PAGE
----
We all have a few tricks up our sleeve when it comes to performing legal research. We sometimes share them with clients. And sometimes, we like to use those tricks to hunt down seemingly impossible to find material and wow them. Because nothing is “impossible” for law librarians.
The CALL blog has started a new regular series of research tips and tricks.
Please share your favourite or coolest strategies with Michel-Adrien Sheppard to have them published on the CALL blog.
Nous avons tous nos trucs favoris quand il s'agit de faire de la recherche juridique. Parfois, nous les partageons avec nos clients. Et parfois, nous aimons les épater en utilisant ces trucs et astuces pour mettre la main sur des informations apparemment impossibles à trouver. Car rien n’est « impossible » pour des bibliothécaires de droit.
Le blogue de l'ACBD a lancé une nouvelle série sur les trucs et astuces de recherche.
SVP partagez vos stratégies les plus intéressantes ou les plus « cool » avec Michel-Adrien Sheppard afin de les faire publier sur le blogue de CALL/ACBD.
Today: Finding Ministerial Orders by Susannah Tredwell, Manager of Library Services, DLA Piper (Canada) LLP in Vancouver (originally published November 24, 2021 on SlawTips.ca)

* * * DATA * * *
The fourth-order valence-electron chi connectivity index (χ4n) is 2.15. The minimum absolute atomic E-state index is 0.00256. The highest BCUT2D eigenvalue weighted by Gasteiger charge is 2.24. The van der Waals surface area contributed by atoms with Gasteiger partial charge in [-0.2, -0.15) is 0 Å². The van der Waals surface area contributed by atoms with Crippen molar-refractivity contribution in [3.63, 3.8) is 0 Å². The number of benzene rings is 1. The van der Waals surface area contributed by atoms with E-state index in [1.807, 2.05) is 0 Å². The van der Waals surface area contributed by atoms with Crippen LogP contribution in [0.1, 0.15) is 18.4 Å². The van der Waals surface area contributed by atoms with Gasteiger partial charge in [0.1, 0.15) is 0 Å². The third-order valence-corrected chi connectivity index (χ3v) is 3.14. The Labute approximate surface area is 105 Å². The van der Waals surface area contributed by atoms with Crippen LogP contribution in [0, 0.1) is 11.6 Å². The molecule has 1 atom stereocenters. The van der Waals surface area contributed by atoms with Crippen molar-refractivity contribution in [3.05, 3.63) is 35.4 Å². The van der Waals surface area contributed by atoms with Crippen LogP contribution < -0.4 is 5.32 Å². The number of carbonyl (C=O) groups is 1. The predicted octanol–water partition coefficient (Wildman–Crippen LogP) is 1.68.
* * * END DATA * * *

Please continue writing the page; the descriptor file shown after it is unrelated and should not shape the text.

Ministerial Orders refer to orders “created under the authority granted to a minister under a statute or regulation that are made by a Minister” as opposed to Orders in Council which are issued by the Governor General of Canada or the Lieutenant Governor of a province.
For that reason it’s generally harder to find Ministerial Orders than Orders in Council, although this depends greatly on the province. Some provinces, such as British Columbia, make all their Ministerial Orders available in one place. For other jurisdictions you may have to look specifically at the Ministry’s website to find the order (e.g. Transport Canada provides its orders here: https://tc.canada.ca/en/ministerial-orders-interim-orders-directives-directions-response-letters.)
One thing to keep in mind is that, depending on the jurisdiction, the same number may be used for multiple Ministerial Orders. Drew Yewchuk gives an example in a blog post: “there is an M.O. 20/2020 from the Minister of Environment and Parks and an M.O. 20/2020 from the Minister of Justice.”
(And just to confuse the matter further, both Ministerial Orders and Orders in Council may also be regulations which involves another numbering system.)